Matt asked me to explain further, “that 2015 is still the latest year of data that NHTSA has released.  Also, that while not all these crashes will have involved underride, our estimates based on other studies is that underride occurs in 80-90% of tractor-trailer rear and side crashes with serious/fatal injuries.”

PV Fatalities in Truck Crashes 2015 per IIHS

U.S. Map PV Fatalities Truck Crashes in 2015 per IIHS

I hope that these visual and informative tools will aid us, as a nation, in addressing this tragic but preventable public health problem.

Australian Engineer Comments on U.S. Underride Protection

See a paper by Raphael Grzebieta and George Rechnitzer here: Proposed Australian/New Zealand AS/NZS 3845.2 Standard for Truck Underrun Barriers: Design, Testing and Performance Requirements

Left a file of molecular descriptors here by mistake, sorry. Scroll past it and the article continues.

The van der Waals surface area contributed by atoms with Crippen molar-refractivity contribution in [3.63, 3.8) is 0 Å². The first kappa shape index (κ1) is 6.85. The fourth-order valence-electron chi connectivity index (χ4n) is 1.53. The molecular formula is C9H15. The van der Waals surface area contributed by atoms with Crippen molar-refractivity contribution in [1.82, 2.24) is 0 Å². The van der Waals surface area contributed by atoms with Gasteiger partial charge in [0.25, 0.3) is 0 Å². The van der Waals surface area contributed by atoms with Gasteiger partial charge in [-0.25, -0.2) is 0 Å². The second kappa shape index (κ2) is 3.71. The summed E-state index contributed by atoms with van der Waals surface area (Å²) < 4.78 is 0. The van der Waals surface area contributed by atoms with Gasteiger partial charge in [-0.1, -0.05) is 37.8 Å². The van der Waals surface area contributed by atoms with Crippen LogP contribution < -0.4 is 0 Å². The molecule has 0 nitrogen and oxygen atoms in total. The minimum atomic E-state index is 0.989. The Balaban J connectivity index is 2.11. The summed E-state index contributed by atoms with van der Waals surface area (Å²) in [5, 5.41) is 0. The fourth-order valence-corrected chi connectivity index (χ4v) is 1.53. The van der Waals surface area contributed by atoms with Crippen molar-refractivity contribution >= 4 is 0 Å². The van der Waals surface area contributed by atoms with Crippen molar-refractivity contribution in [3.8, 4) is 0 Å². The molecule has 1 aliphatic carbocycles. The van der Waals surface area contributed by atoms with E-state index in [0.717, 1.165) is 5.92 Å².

2 Moms, Sick & Tired of Waiting, Draft Truck Underride Legislation

March Historically a Momentous Month for Truck Underride Safety Advocacy; Beware the Ides of March!

Heading for DC to Discuss the Need for the Best Possible Underride Protection on All Trucks

This is why we are working so hard to get better underride protection. This is why I am getting up early tomorrow morning to get on Amtrak headed for DC to meet with DOT and the Senate Commerce Committee. Pray for fruitful meetings.

COMPARE THIS: A real-life underride death prevented by a new rear underride guard: New Stoughton Rear Underride Guard Proven Successful In Real Life Crash; Driver Survives

TO THIS: A real-life rear underride tragedy in a crash into an old, weak, and ineffective rear underride guard: Carroll deputy killed in crash

Within a week’s time, 1 driver survived a crash with a trailer, 1 driver did not.

Seems like a no-brainer to me to require that all of the 15.5 million trucks on the road have the best possible underride protection.

Note: How many trucks are on the road?

 2016 Top 25 North American Truck-Trailer & Chassis OEMs